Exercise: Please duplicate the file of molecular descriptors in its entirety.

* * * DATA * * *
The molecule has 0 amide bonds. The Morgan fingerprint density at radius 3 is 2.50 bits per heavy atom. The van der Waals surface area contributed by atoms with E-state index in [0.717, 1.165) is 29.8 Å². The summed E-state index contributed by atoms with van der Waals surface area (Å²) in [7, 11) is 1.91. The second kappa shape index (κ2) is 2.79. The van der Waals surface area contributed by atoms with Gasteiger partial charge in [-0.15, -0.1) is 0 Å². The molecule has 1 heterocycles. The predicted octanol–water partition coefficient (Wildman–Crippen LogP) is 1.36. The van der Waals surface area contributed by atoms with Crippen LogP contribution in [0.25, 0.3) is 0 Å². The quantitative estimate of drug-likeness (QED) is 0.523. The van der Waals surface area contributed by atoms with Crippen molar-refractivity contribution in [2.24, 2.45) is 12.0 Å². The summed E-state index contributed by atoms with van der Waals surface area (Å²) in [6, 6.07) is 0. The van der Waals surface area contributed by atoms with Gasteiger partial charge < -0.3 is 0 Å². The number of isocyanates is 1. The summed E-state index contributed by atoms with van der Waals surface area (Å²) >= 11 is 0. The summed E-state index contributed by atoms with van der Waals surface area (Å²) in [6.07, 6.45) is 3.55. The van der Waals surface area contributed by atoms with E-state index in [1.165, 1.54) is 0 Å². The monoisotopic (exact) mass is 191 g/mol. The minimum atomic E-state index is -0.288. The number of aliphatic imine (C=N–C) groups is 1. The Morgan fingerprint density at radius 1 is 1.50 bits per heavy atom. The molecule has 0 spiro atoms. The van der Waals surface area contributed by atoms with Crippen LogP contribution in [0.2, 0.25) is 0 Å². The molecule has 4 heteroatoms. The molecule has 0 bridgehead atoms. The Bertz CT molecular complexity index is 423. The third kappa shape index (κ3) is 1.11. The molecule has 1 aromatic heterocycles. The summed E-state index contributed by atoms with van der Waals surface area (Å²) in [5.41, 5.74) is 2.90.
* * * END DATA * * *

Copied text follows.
The molecule has 0 amide bonds. The Morgan fingerprint density at radius 3 is 2.50 bits per heavy atom. The van der Waals surface area contributed by atoms with E-state index in [0.717, 1.165) is 29.8 Å². The summed E-state index contributed by atoms with van der Waals surface area (Å²) in [7, 11) is 1.91. The second kappa shape index (κ2) is 2.79. The van der Waals surface area contributed by atoms with Gasteiger partial charge in [-0.15, -0.1) is 0 Å². The molecule has 1 heterocycles. The predicted octanol–water partition coefficient (Wildman–Crippen LogP) is 1.36. The van der Waals surface area contributed by atoms with Crippen LogP contribution in [0.25, 0.3) is 0 Å². The quantitative estimate of drug-likeness (QED) is 0.523. The van der Waals surface area contributed by atoms with Crippen molar-refractivity contribution in [2.24, 2.45) is 12.0 Å². The summed E-state index contributed by atoms with van der Waals surface area (Å²) in [6, 6.07) is 0. The van der Waals surface area contributed by atoms with Gasteiger partial charge < -0.3 is 0 Å². The number of isocyanates is 1. The summed E-state index contributed by atoms with van der Waals surface area (Å²) >= 11 is 0. The summed E-state index contributed by atoms with van der Waals surface area (Å²) in [6.07, 6.45) is 3.55. The van der Waals surface area contributed by atoms with E-state index in [1.165, 1.54) is 0 Å². The monoisotopic (exact) mass is 191 g/mol. The minimum atomic E-state index is -0.288. The number of aliphatic imine (C=N–C) groups is 1. The Morgan fingerprint density at radius 1 is 1.50 bits per heavy atom. The molecule has 0 spiro atoms. The van der Waals surface area contributed by atoms with Crippen LogP contribution in [0.2, 0.25) is 0 Å². The molecule has 4 heteroatoms. The molecule has 0 bridgehead atoms. The Bertz CT molecular complexity index is 423. The third kappa shape index (κ3) is 1.11. The molecule has 1 aromatic heterocycles. The summed E-state index contributed by atoms with van der Waals surface area (Å²) in [5.41, 5.74) is 2.90.